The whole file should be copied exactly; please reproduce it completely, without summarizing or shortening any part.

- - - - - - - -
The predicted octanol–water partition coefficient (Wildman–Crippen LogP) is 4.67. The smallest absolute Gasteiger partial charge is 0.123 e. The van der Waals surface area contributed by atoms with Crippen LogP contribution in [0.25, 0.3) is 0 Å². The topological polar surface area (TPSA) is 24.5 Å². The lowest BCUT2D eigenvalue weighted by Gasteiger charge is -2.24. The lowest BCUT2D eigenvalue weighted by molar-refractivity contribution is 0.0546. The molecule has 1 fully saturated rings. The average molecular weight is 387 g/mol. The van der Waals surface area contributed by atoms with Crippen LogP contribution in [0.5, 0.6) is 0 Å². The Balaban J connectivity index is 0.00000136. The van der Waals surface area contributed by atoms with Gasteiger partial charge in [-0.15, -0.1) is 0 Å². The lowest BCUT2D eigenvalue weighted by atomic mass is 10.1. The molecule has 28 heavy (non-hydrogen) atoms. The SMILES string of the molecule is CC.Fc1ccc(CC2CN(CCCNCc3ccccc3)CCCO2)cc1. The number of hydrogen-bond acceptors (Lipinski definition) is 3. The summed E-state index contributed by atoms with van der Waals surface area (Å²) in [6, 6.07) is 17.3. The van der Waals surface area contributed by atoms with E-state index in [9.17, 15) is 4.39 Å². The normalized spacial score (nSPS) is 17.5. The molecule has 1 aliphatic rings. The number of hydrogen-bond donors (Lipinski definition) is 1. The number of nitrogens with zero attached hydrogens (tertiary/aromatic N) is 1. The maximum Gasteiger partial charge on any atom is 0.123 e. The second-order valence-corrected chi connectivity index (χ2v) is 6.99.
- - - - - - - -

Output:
The predicted octanol–water partition coefficient (Wildman–Crippen LogP) is 4.67. The smallest absolute Gasteiger partial charge is 0.123 e. The van der Waals surface area contributed by atoms with Crippen LogP contribution in [0.25, 0.3) is 0 Å². The topological polar surface area (TPSA) is 24.5 Å². The lowest BCUT2D eigenvalue weighted by Gasteiger charge is -2.24. The lowest BCUT2D eigenvalue weighted by molar-refractivity contribution is 0.0546. The molecule has 1 fully saturated rings. The average molecular weight is 387 g/mol. The van der Waals surface area contributed by atoms with Crippen LogP contribution in [0.5, 0.6) is 0 Å². The Balaban J connectivity index is 0.00000136. The van der Waals surface area contributed by atoms with Gasteiger partial charge in [-0.15, -0.1) is 0 Å². The lowest BCUT2D eigenvalue weighted by atomic mass is 10.1. The molecule has 28 heavy (non-hydrogen) atoms. The SMILES string of the molecule is CC.Fc1ccc(CC2CN(CCCNCc3ccccc3)CCCO2)cc1. The number of hydrogen-bond acceptors (Lipinski definition) is 3. The summed E-state index contributed by atoms with van der Waals surface area (Å²) in [6, 6.07) is 17.3. The van der Waals surface area contributed by atoms with E-state index in [9.17, 15) is 4.39 Å². The normalized spacial score (nSPS) is 17.5. The molecule has 1 aliphatic rings. The number of hydrogen-bond donors (Lipinski definition) is 1. The number of nitrogens with zero attached hydrogens (tertiary/aromatic N) is 1. The maximum Gasteiger partial charge on any atom is 0.123 e. The second-order valence-corrected chi connectivity index (χ2v) is 6.99.